ChatGPT's maker said on Friday that the artificial intelligence chatbot is available again in Italy after the company met the demands of regulators who temporarily blocked it over privacy concerns.
OpenAI said it fulfilled a raft of conditions that the Italian data protection authority wanted satisfied by an April 30 deadline to have the ban on the AI software lifted.
ChatGPT is available again to our users in Italy, San Francisco-based OpenAI said by email.
We are excited to welcome them back, and we remain dedicated to protecting their privacy.
Generative AI systems like ChatGPT, which use vast pools of online data like digital books, blog posts and other media to generate text, images and other content mimicking human work, have created buzz in the tech world and beyond.
But their rapid development has stirred fears among officials and even tech leaders about possible ethical and societal risks, with European Union negotiators scrambling to update draft artificial intelligence regulations that have been years in the making.
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Last month, the Italian watchdog, known as Garante, ordered OpenAI to temporarily stop processing Italian users' personal information while it investigated a possible data breach. The authority said it didn't want to hamper AI's development but emphasized the importance of following the EU's strict data privacy rules.
OpenAI said it addressed or clarified the issues raised by the watchdog.
The measures include adding information on its website about how it collects and uses data that trains the algorithms powering ChatGPT, providing EU users with a new form for objecting to having their data used for training, and adding a tool to verify users' ages when signing up.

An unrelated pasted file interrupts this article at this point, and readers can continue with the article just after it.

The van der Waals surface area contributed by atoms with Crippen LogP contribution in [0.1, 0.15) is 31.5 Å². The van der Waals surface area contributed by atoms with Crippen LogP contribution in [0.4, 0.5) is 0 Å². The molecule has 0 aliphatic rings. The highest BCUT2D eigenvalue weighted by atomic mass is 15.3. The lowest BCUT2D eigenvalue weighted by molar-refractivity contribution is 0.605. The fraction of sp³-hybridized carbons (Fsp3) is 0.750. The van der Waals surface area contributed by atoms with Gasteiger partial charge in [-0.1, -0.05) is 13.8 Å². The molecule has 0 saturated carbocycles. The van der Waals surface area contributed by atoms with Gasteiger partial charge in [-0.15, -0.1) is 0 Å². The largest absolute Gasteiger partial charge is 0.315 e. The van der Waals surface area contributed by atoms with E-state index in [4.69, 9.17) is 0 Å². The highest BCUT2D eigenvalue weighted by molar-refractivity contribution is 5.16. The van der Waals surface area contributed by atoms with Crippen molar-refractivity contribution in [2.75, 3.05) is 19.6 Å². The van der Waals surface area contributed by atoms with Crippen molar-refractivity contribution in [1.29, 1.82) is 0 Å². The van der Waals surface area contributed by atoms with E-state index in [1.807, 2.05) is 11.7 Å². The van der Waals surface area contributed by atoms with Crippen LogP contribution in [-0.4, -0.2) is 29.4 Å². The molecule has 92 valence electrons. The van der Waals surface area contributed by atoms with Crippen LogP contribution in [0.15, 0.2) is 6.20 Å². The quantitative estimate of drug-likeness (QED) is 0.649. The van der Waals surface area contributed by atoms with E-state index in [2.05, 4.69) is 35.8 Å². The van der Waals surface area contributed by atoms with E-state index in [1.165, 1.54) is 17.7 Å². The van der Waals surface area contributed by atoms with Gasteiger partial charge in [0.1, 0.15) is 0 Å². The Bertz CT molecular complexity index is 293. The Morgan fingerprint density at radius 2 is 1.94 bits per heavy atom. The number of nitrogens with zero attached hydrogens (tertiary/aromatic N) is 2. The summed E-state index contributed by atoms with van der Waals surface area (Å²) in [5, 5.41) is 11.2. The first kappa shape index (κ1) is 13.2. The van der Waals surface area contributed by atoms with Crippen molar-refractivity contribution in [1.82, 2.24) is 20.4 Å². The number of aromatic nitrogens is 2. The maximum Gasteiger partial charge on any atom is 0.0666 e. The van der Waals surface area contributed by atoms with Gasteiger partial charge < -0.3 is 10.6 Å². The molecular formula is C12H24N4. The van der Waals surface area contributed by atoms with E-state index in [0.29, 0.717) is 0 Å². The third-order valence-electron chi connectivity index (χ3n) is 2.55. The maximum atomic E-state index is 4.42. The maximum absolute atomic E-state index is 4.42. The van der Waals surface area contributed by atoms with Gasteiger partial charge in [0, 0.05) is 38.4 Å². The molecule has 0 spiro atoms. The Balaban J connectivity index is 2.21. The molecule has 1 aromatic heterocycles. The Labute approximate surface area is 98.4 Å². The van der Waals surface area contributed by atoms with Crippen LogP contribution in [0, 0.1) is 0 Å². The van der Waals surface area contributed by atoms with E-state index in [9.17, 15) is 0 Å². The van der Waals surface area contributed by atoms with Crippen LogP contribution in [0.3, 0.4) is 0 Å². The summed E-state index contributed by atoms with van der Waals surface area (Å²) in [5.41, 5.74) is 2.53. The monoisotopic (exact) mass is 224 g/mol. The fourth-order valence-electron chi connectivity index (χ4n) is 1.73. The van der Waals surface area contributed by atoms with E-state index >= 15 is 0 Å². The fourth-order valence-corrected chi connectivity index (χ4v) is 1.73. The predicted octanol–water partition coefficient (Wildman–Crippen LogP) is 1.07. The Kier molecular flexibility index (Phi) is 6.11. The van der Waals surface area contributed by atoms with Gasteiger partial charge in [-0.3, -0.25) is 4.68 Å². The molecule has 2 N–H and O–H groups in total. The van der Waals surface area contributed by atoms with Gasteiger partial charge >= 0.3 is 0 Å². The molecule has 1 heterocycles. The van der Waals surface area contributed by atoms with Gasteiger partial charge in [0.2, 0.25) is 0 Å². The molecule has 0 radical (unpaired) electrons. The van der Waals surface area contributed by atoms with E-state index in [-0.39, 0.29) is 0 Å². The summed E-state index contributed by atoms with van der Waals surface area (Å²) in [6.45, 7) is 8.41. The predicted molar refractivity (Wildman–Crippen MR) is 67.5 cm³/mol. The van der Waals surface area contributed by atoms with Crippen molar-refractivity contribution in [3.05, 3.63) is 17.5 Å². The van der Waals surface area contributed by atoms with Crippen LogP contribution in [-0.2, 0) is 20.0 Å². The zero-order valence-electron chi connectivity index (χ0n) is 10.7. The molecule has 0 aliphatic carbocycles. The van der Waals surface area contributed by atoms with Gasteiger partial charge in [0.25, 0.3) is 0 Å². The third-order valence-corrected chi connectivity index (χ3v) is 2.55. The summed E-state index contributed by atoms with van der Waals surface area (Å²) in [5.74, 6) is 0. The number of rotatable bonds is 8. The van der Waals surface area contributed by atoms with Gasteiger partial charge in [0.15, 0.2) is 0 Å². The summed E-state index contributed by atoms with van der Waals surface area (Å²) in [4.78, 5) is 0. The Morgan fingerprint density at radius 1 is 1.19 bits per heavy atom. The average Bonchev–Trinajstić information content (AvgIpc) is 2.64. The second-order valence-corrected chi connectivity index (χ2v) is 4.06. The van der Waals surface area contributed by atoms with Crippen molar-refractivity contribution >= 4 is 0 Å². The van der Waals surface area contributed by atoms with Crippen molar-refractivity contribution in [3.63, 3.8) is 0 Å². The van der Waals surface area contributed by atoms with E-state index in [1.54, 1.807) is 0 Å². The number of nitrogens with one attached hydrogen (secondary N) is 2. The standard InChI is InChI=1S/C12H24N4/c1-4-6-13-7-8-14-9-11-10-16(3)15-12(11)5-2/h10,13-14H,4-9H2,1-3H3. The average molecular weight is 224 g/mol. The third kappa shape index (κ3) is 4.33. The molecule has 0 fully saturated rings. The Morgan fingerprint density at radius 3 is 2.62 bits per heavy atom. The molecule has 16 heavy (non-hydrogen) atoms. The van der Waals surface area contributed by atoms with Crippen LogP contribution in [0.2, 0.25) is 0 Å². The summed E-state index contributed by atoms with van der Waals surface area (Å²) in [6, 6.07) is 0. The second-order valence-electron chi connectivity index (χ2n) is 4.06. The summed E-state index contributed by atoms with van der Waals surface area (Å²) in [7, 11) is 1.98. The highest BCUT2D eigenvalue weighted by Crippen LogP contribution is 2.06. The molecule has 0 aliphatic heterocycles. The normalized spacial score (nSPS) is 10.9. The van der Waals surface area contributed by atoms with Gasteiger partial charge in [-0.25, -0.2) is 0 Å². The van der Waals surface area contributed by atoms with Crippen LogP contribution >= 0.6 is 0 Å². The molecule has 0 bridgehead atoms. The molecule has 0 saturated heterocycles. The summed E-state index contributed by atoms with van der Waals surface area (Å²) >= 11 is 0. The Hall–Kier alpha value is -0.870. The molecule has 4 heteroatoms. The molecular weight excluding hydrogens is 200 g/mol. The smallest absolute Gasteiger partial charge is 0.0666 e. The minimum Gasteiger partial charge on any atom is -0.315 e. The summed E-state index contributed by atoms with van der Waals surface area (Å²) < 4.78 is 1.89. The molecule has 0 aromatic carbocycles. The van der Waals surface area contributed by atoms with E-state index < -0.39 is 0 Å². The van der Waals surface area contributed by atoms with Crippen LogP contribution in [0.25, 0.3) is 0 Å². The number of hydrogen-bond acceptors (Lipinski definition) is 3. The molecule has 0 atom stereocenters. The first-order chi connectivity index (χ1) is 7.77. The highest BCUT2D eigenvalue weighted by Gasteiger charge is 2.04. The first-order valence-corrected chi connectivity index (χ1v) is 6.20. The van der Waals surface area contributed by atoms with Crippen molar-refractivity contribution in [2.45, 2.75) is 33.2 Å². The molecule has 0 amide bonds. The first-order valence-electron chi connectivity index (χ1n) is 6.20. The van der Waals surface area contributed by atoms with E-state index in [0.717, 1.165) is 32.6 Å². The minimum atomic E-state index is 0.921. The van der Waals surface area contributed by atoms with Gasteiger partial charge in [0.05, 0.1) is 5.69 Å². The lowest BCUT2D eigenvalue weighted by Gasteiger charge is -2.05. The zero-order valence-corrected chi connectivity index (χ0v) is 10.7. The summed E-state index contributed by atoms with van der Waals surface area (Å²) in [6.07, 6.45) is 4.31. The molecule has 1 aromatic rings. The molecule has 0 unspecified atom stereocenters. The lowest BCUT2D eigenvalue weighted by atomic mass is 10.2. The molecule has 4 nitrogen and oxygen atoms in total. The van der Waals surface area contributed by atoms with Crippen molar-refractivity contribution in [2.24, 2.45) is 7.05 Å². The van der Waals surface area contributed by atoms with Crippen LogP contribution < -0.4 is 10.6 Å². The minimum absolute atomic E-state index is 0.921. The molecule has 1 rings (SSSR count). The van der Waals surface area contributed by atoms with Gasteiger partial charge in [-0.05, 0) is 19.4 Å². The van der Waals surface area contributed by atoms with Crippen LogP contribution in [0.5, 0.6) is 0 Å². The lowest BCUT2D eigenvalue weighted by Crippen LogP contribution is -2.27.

The Garante said in a statement that it welcomes the measures OpenAI implemented and urged the company to comply with two other demands for an age-verification system and a publicity campaign informing Italians about the backstory and their right to opt out of data processing.
The watchdog imposed the ban last month after finding that some users' messages and payment information were exposed to others. It also questioned whether there was a legal basis for OpenAI to collect massive amounts of data used to train ChatGPT's algorithms and raised concerns that the system could sometimes generate false information about individuals.
Other regulators are now looking closer at such AI systems, with France's data privacy regulator and Canada's privacy commissioner investigating after receiving complaints about ChatGPT.
The head of the Federal Trade Commission, Lina Khan, warned this week that the US government will not hesitate to crack down on harmful business practices involving artificial intelligence.
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